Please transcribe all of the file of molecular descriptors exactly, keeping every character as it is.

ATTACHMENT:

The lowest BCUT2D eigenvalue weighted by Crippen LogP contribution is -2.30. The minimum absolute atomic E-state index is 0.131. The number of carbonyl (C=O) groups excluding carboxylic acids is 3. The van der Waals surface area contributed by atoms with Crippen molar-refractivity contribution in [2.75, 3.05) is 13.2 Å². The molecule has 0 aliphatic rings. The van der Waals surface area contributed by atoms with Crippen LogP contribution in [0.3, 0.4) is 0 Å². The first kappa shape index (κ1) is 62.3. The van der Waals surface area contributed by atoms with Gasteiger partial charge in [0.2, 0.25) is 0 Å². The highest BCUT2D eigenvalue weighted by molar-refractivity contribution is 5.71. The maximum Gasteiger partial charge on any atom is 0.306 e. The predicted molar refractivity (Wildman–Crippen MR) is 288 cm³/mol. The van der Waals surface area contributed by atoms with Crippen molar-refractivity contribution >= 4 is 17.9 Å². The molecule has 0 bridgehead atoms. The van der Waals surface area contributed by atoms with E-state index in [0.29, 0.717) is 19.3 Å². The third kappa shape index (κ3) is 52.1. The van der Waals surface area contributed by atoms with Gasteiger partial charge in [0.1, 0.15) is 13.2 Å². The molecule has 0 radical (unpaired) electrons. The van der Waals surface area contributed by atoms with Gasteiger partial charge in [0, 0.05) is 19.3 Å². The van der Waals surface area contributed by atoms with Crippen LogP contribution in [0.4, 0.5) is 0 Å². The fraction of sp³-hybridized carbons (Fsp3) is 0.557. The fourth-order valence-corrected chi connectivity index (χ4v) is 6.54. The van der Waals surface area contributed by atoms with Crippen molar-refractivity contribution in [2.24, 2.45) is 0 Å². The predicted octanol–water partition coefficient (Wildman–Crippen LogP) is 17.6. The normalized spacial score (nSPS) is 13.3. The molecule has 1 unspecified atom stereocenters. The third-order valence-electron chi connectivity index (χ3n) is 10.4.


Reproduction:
The lowest BCUT2D eigenvalue weighted by Crippen LogP contribution is -2.30. The minimum absolute atomic E-state index is 0.131. The number of carbonyl (C=O) groups excluding carboxylic acids is 3. The van der Waals surface area contributed by atoms with Crippen molar-refractivity contribution in [2.75, 3.05) is 13.2 Å². The molecule has 0 aliphatic rings. The van der Waals surface area contributed by atoms with Crippen LogP contribution in [0.3, 0.4) is 0 Å². The first kappa shape index (κ1) is 62.3. The van der Waals surface area contributed by atoms with Gasteiger partial charge in [0.2, 0.25) is 0 Å². The highest BCUT2D eigenvalue weighted by molar-refractivity contribution is 5.71. The maximum Gasteiger partial charge on any atom is 0.306 e. The predicted molar refractivity (Wildman–Crippen MR) is 288 cm³/mol. The van der Waals surface area contributed by atoms with Crippen molar-refractivity contribution >= 4 is 17.9 Å². The molecule has 0 bridgehead atoms. The van der Waals surface area contributed by atoms with E-state index in [0.29, 0.717) is 19.3 Å². The third kappa shape index (κ3) is 52.1. The van der Waals surface area contributed by atoms with Gasteiger partial charge in [0.1, 0.15) is 13.2 Å². The molecule has 0 radical (unpaired) electrons. The van der Waals surface area contributed by atoms with Gasteiger partial charge in [0, 0.05) is 19.3 Å². The van der Waals surface area contributed by atoms with Crippen LogP contribution in [0.4, 0.5) is 0 Å². The fraction of sp³-hybridized carbons (Fsp3) is 0.557. The fourth-order valence-corrected chi connectivity index (χ4v) is 6.54. The van der Waals surface area contributed by atoms with Crippen molar-refractivity contribution in [2.24, 2.45) is 0 Å². The predicted octanol–water partition coefficient (Wildman–Crippen LogP) is 17.6. The normalized spacial score (nSPS) is 13.3. The molecule has 1 unspecified atom stereocenters. The third-order valence-electron chi connectivity index (χ3n) is 10.4.